She’s very cool as a person. She’s very into her religion, Kabbalah. As a performer, she’s a perfectionist. She’s very caring, but there’s also the ego side that comes out of her that’s kind of mean, because she can be. She’s Madonna. She takes care of her people, thoroughly. We never rode on a bus. She flew everybody on one plane, first class, all the way. There are two sides of her that I saw. One was her ego and the other was her person as a human. She knows how to balance it out perfectly. Business-wise, talking to people, she’s pretty cool.

Where are you living now?
I’m still living in Virginia Beach, but I’m traveling most of the year doing demos and contests. I use that as home base.

Is there a big demand for vert demos these days?

I remember a time when vert skating barely even existed. All of the vert skaters were struggling. Tony Hawk told me that he was doing demos in amusement parks just to make ends meet. When did vert skating start to pick up again?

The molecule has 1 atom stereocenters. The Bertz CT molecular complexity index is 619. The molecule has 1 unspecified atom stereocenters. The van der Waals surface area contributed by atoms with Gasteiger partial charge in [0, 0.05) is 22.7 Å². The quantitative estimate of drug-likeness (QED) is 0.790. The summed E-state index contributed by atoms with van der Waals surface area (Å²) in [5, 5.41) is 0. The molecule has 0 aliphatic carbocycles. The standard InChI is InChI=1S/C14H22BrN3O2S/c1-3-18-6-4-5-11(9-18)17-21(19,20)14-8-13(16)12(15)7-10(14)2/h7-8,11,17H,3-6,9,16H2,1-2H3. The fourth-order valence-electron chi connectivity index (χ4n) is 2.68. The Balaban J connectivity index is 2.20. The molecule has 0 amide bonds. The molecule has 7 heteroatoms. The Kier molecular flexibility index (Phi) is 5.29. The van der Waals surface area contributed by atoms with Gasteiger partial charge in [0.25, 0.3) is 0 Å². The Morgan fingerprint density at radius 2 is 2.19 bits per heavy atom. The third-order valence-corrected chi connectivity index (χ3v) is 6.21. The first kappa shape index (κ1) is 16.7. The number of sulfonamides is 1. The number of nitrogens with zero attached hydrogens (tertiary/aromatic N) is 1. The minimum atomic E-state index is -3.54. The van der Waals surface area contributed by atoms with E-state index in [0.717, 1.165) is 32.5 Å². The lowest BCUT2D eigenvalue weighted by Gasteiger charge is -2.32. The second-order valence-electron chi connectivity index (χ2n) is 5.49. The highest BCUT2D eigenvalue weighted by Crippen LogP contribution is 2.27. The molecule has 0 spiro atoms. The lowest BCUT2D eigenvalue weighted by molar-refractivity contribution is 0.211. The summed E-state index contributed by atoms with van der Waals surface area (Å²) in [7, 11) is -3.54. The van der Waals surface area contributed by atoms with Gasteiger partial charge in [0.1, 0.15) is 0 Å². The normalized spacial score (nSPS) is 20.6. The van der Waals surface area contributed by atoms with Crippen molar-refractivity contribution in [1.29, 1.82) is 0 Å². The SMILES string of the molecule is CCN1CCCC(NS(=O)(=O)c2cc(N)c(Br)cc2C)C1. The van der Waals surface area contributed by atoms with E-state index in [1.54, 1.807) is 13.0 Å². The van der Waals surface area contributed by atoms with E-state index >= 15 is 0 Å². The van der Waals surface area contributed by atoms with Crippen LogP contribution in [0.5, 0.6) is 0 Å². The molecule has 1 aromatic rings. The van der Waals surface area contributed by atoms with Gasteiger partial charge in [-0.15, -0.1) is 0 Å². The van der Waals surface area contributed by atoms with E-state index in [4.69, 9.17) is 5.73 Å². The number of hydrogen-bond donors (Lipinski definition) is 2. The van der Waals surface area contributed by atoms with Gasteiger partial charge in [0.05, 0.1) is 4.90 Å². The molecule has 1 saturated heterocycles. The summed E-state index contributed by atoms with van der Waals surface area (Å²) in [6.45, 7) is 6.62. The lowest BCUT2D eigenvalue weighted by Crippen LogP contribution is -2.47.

It’s been good for a while now. Ever since 1995, when I broke the World Record, things started picking up for me.

What World Record did you break?
I set the Guinness Book World Record for the Highest Air on a Skateboard. I was in Amsterdam on a 10-foot ramp. I went 13-feet on that thing. Ever since that, things just took off.

It’s rad for me to hear stories like this, because I wasn’t there. In ’95, I got heavily into drugs and left the skateboarding scene. In 2000, I went to prison for five years, so I only saw skateboarding through the magazines.
I’ll tell you one thing that’s changed in the skateboarding industry is all of the riders, especially the vert riders. Back in ’95, we were really competitive with each other. Over the years, the skaters started to figure out that the corporate sponsors were trying to use skateboarding as a marketing tool. We were all getting the short end of the stick. Over the years, we’ve come together like a big family. There’s more camaraderie than ever. It’s amazing. We’re not competing against each other. We’re competing within ourselves.

I remember when Cab, Tony and I were skating, we’d be cheering each other on and helping each other out with our lines. The only competition was in the finals, when it was me, Cab or Tony. There really was no other competition. We were just having fun. The media made it a big rivalry. I see it coming back to where people are really having fun. There’s so much opportunity.
It’s cool to see how skateboarding has evolved. We’re one big family. All thirty of the vert guys have been doing this together for 20 years. It’s a brotherhood. We’re really tight.